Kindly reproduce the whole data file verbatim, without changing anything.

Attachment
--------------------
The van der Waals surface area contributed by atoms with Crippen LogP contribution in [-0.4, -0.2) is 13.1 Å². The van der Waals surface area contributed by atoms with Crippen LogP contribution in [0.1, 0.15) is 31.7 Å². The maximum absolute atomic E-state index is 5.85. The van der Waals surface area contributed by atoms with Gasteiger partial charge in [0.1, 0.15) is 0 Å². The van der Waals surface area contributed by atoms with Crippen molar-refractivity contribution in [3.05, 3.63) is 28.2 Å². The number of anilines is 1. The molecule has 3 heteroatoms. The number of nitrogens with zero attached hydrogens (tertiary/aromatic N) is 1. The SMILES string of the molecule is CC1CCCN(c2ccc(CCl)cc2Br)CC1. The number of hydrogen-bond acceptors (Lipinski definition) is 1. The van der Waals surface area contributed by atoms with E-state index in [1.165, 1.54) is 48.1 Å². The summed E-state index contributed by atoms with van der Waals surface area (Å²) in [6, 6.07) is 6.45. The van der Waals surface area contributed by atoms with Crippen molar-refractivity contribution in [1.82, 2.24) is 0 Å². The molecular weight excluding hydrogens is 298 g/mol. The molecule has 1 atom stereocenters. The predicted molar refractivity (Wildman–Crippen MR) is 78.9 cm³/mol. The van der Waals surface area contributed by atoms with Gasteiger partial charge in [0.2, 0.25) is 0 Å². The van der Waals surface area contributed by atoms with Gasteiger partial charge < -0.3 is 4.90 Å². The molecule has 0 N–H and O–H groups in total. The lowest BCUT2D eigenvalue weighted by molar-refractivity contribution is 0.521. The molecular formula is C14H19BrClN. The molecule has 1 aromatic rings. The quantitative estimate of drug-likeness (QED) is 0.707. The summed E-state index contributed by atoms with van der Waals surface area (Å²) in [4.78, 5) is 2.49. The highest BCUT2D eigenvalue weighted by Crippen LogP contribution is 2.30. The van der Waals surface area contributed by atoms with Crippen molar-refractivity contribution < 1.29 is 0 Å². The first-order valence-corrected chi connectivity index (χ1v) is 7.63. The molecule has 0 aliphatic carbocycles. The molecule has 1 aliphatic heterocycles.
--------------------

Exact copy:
The van der Waals surface area contributed by atoms with Crippen LogP contribution in [-0.4, -0.2) is 13.1 Å². The van der Waals surface area contributed by atoms with Crippen LogP contribution in [0.1, 0.15) is 31.7 Å². The maximum absolute atomic E-state index is 5.85. The van der Waals surface area contributed by atoms with Gasteiger partial charge in [0.1, 0.15) is 0 Å². The van der Waals surface area contributed by atoms with Crippen molar-refractivity contribution in [3.05, 3.63) is 28.2 Å². The number of anilines is 1. The molecule has 3 heteroatoms. The number of nitrogens with zero attached hydrogens (tertiary/aromatic N) is 1. The SMILES string of the molecule is CC1CCCN(c2ccc(CCl)cc2Br)CC1. The number of hydrogen-bond acceptors (Lipinski definition) is 1. The van der Waals surface area contributed by atoms with E-state index in [1.165, 1.54) is 48.1 Å². The summed E-state index contributed by atoms with van der Waals surface area (Å²) in [6, 6.07) is 6.45. The van der Waals surface area contributed by atoms with Crippen molar-refractivity contribution in [1.82, 2.24) is 0 Å². The molecular weight excluding hydrogens is 298 g/mol. The molecule has 1 atom stereocenters. The predicted molar refractivity (Wildman–Crippen MR) is 78.9 cm³/mol. The van der Waals surface area contributed by atoms with Gasteiger partial charge in [0.2, 0.25) is 0 Å². The van der Waals surface area contributed by atoms with Gasteiger partial charge < -0.3 is 4.90 Å². The molecule has 0 N–H and O–H groups in total. The lowest BCUT2D eigenvalue weighted by molar-refractivity contribution is 0.521. The molecular formula is C14H19BrClN. The molecule has 1 aromatic rings. The quantitative estimate of drug-likeness (QED) is 0.707. The summed E-state index contributed by atoms with van der Waals surface area (Å²) in [4.78, 5) is 2.49. The highest BCUT2D eigenvalue weighted by Crippen LogP contribution is 2.30. The van der Waals surface area contributed by atoms with Crippen molar-refractivity contribution < 1.29 is 0 Å². The first-order valence-corrected chi connectivity index (χ1v) is 7.63. The molecule has 0 aliphatic carbocycles. The molecule has 1 aliphatic heterocycles.